When we consider the Bon Jovi of it all, it’s unsurprising that Baby Boomers and one in three adults in the U.S. report not getting enough sleep. Generation Xers are the most frequent victims of the dangerous cultural mindset. In fact, Gen X is the most sleep-deprived of any generation in history. To that end, 43% of Gen Xers and baby boomers report they aren’t satisfied with the quality of their sleep, yet are less likely to try tools that can help improve it.

While Gen Z has a reputation as a raucous generation, recent data paints a different picture. Earlier this year, one study inspired a viral WSJ headline, “The Hottest New Bedtime for 20-Somethings Is 9 p.m.”

This early bedtime trend is a reflection of Gen Z placing a high priority on sleep improvement (63%)—especially in light of data that shows sleep leads to improved mental well-being, enhanced social connections, and boosted productivity. For most, this prioritization also means bucking the convention of “I’ll sleep when I’m dead” amid higher rates of corporate burnout. We view it through the lens of the evolving generational dynamic in professional settings.

While late-night working sessions or meetings that resulted in sleepless nights were once a sign of valor, they’ve now become trade-offs. Gen Z will take the meeting, sure, but they’re far more likely than their predecessors to set boundaries around their schedules in the following days.

For Gen Z women especially, the payoff is simple: They view sleep as having the single highest impact on improving their overall health. And they’re building community around it. From sharing a recipe for “the sleepy girl mocktail” to encouraging “bed rotting”—a radical diversion from “I’ll sleep when I’m dead” that normalizes rest as a form of self-care—Gen Z women are taking to TikTok to encourage others to prioritize rest and sleep.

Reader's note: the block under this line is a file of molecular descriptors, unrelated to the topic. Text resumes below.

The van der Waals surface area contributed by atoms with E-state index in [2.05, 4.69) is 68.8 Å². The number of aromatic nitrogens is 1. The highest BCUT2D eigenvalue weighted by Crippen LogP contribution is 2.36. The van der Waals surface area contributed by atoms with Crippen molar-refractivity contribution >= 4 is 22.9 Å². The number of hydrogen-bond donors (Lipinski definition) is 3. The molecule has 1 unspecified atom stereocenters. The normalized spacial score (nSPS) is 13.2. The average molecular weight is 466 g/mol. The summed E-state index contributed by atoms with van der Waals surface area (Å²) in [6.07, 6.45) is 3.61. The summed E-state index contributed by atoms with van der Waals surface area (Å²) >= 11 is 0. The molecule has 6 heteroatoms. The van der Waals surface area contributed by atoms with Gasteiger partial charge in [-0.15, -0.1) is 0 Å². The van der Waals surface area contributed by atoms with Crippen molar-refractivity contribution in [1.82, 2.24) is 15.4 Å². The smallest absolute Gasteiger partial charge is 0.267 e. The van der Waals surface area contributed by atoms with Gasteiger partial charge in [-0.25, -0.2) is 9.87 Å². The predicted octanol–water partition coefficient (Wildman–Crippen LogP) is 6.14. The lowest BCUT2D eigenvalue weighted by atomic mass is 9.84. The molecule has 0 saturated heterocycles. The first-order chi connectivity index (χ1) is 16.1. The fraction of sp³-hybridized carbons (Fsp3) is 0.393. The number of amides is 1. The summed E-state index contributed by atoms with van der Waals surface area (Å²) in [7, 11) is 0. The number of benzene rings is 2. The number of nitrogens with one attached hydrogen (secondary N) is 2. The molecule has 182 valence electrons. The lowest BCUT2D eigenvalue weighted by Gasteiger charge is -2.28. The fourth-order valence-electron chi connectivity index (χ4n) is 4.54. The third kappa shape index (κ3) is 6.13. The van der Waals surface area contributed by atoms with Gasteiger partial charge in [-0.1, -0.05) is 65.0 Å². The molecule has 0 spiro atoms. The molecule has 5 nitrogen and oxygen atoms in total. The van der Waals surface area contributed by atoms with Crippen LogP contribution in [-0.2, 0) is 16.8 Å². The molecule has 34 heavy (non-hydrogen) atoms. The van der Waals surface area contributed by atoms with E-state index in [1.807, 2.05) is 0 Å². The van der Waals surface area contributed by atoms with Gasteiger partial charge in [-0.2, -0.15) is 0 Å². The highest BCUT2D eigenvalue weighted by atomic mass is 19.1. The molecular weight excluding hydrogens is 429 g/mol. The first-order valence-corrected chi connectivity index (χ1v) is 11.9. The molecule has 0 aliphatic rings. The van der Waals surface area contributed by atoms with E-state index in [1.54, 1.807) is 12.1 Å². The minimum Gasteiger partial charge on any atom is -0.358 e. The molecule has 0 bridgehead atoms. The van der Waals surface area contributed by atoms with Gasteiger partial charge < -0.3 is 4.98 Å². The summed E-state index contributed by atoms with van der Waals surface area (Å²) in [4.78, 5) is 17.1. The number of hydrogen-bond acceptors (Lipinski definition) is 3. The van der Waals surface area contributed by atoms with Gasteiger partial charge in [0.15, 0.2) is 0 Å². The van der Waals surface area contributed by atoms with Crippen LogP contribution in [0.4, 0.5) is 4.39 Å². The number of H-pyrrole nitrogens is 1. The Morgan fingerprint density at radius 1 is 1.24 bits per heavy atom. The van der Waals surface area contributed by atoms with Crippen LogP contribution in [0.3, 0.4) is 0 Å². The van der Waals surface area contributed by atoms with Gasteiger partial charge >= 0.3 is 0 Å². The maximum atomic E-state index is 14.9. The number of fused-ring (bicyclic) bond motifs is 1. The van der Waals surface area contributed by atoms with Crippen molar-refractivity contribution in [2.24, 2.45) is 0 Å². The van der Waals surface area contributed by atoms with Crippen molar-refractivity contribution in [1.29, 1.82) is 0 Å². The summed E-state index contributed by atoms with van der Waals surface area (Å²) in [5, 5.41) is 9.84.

The mass prioritization of sleep is a remarkable shift in culture for a generation who grew up on the internet—one of the largest challenges to actually getting sleep. It’s time that other generations follow their lead.

There’s no place for a generational divide in sleep

It goes without saying that prioritizing sleep may be easier for Gen Z than older generations navigating the responsibilities of more tenured careers, raising families, taking care of parents, and more.

It doesn’t change the simple truth, though: The rest of us can learn from how they unapologetically embrace the importance of sleep. Because building a culture around “I’ll sleep when I’m dead” serves no one—it makes us less productive—and even more lonely.

It’s no coincidence that one of us is Gen X and one of us is Gen Z. It will take all of us to reset the cultural mindset, from employers promoting healthy work-life balance and policymakers supporting sleep research and public health campaigns to friends and family supporting each others’ needs.

And, of course, it requires us to take action in our own lives. For some, it might mean breaking the habit of overextending ourselves in our social lives; for others, it may require developing a healthier relationship with technology and finding practical solutions for limiting screen time before bed.

When we all make these changes—as small or big as they may be—and collectively work to change the cultural mindset around sleep, there’s no limit to the ways we can improve our quality of life—and build a healthier, more well-functioning world.

Source: https://www.fastcompany.com/91119990/where-the-human-brain-still-has-an-edge-over-ai